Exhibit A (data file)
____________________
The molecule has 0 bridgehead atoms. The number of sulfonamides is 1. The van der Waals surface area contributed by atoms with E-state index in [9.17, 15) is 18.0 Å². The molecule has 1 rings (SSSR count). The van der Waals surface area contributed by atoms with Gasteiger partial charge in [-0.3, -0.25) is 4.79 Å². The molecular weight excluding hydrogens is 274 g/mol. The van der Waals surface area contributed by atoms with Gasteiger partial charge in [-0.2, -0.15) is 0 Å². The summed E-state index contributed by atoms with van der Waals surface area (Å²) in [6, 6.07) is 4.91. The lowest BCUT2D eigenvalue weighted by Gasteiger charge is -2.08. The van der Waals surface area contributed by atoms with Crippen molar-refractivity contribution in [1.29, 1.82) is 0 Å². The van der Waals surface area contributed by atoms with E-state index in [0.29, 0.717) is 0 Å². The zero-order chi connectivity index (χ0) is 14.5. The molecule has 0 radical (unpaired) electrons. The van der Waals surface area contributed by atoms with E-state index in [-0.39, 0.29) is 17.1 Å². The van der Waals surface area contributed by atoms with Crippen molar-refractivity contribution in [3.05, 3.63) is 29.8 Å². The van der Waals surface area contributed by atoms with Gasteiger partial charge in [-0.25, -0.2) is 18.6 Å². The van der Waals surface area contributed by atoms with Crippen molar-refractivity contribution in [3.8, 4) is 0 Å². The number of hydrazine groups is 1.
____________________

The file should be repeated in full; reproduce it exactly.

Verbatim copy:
The molecule has 0 bridgehead atoms. The number of sulfonamides is 1. The van der Waals surface area contributed by atoms with E-state index in [9.17, 15) is 18.0 Å². The molecule has 1 rings (SSSR count). The van der Waals surface area contributed by atoms with Gasteiger partial charge in [-0.3, -0.25) is 4.79 Å². The molecular weight excluding hydrogens is 274 g/mol. The van der Waals surface area contributed by atoms with Gasteiger partial charge in [-0.2, -0.15) is 0 Å². The summed E-state index contributed by atoms with van der Waals surface area (Å²) in [6, 6.07) is 4.91. The lowest BCUT2D eigenvalue weighted by Gasteiger charge is -2.08. The van der Waals surface area contributed by atoms with Crippen molar-refractivity contribution in [1.29, 1.82) is 0 Å². The van der Waals surface area contributed by atoms with E-state index in [0.29, 0.717) is 0 Å². The zero-order chi connectivity index (χ0) is 14.5. The molecule has 0 radical (unpaired) electrons. The van der Waals surface area contributed by atoms with E-state index in [-0.39, 0.29) is 17.1 Å². The van der Waals surface area contributed by atoms with Crippen molar-refractivity contribution in [3.05, 3.63) is 29.8 Å². The van der Waals surface area contributed by atoms with Gasteiger partial charge in [-0.25, -0.2) is 18.6 Å². The van der Waals surface area contributed by atoms with Crippen molar-refractivity contribution in [3.8, 4) is 0 Å². The number of hydrazine groups is 1.